Optimising for Resilience. Redundancy as a trade-off

We, people, are smart enough to engineer two-stage turbochargers in truck engines rather than the more effort- and cost-saving, hence more optimized, single compressors. A sacrifice readily made to tackle large inertia and better coverage of the entire operating range of the engines. Yet again we tend to build transport businesses pivoted around a single preferential resource, multiple workflows dependent on single actions like for example physical stamping or otherwise approval, sales focused on a single segment of an otherwise fragmented market. All for the sake of higher optimization. Why as engineers of truck engines we are quite able to see the link between duplication of critical components and the increased resilience of the whole engine but not as entrepreneurs “engineering” our business? Is it another fallacy of human logic?

Optimisation for higher yields traditionally aims at lowering costs, identifying waste and eliminating duplications to benefit from reduction of redundancy and costs and therefore increase in efficiency. Sounds and works great in the short run. However, operating on a longer horizon, workflows tend to intensify significantly, markets are vulnerable to disruption and companies are more than likely to hit a bump that can choke and stall the “engine” that was so painstakingly optimized to generate higher revenues. Suddenly you are in the midst of a crisis no one saw coming, which can easily eat away all profits. Only that it was not sudden at all but was, instead, slowly burning under the floor, crawling within the internal structures and heating up critical workflow interaction nodes over time until something gave away.

So is redundancy really the enemy of optimization? Engineers understand that the intentional duplication of critical components or functions of a system increases its resilience. Its ability to recover from disruptions and uncertainties, bounce back from crises and maintain reliable service in the face of adversity. Its flexibility if you like. Systems more used to emergencies and calamities are usually better prepared – think of the military or Darwin’s natural evolution. Isn’t it time we apply similar tactics to transport and logistics businesses as well? Because failures there can affect the entire supply chain and ultimately the lives of all of us. Resilience comes, however, at the cost of some efficiency. Nevertheless, it is a cost well covered since cyclical disturbances of multiple effects are practically certain in the long run.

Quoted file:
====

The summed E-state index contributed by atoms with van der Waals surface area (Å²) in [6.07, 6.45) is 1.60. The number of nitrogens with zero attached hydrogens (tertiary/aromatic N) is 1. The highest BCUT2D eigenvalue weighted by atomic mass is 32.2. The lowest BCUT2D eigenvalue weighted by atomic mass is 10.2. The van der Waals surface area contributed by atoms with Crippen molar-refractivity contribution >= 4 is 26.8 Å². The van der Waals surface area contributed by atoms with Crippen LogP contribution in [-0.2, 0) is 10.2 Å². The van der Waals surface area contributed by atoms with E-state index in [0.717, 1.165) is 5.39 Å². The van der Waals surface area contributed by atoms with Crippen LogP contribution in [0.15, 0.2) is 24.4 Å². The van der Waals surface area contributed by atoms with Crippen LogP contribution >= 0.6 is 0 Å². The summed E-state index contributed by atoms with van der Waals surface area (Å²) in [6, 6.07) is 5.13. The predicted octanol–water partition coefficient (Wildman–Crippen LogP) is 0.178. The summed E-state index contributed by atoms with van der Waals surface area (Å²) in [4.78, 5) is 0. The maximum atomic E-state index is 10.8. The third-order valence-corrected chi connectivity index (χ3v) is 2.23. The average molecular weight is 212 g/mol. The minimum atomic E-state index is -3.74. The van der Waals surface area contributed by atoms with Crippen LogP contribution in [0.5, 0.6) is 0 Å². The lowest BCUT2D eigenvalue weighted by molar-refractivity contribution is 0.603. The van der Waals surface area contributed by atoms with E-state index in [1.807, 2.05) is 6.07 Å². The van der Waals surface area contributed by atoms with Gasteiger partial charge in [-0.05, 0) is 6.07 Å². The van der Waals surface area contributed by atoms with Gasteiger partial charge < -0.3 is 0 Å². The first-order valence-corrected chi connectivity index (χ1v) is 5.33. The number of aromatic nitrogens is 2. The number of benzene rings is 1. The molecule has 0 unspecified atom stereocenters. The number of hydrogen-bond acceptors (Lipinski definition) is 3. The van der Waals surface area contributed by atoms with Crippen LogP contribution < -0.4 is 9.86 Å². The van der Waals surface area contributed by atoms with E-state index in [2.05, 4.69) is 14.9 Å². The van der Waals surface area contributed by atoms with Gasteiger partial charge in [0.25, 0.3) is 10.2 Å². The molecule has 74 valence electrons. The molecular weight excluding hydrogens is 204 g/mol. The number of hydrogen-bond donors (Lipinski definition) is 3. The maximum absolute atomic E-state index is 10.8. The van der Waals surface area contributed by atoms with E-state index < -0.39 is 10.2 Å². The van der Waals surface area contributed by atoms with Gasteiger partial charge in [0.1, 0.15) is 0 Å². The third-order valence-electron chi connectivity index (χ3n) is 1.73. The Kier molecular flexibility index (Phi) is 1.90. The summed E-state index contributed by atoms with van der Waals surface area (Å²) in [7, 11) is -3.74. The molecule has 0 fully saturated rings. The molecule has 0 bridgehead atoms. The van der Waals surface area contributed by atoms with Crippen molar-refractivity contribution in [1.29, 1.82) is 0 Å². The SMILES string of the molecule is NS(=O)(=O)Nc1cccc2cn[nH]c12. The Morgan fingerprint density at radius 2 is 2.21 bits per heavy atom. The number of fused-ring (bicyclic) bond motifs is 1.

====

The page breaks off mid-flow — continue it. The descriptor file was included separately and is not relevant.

It is a challenging task, no doubt about it. Putting it off, however, is likely to cause even more challenging times. Defining the resilience of a business or any of its services comes from the understanding of how it responds to various disturbances under normal operating conditions, how large disruptions it can tolerate and how quickly it can restore to normal operation. A kind of a stress test to understand how much it can be pushed and still adapt rather than break. Then the challenge is to figure out the optimal pre-crisis access to resources and capacity levels, the optimal reconfiguration actions during the crisis and the optimal resources spent during entire recovery process. Sufficient transformative capacity of the business in terms of supplies, funds, fleet capacities, markets, subdivisions, processes, IT infrastructure, teams and people is key.

Project resilience is a concept that consists of a set of interrelated capabilities needed before and after the occurrence of a disturbance. A quantified measure of those capacities, matched with the assessed risk levels of such events, toned with established benchmarks for evaluation and complemented with recovery profiles would bring about a deeper understanding and allow for better decisions at the crucial phases.

Actively embedding a pervasive arc of resilience thinking framework throughout all logistics business scales – an investment project, an operational workflow, a key team, a transport company or an entire supply chain, would lead to smarter investment and business management. It would let us engineer intrinsic adaptability and stronger foundations with the collateral benefit of even discovering new processes and opportunities. Keep discovering.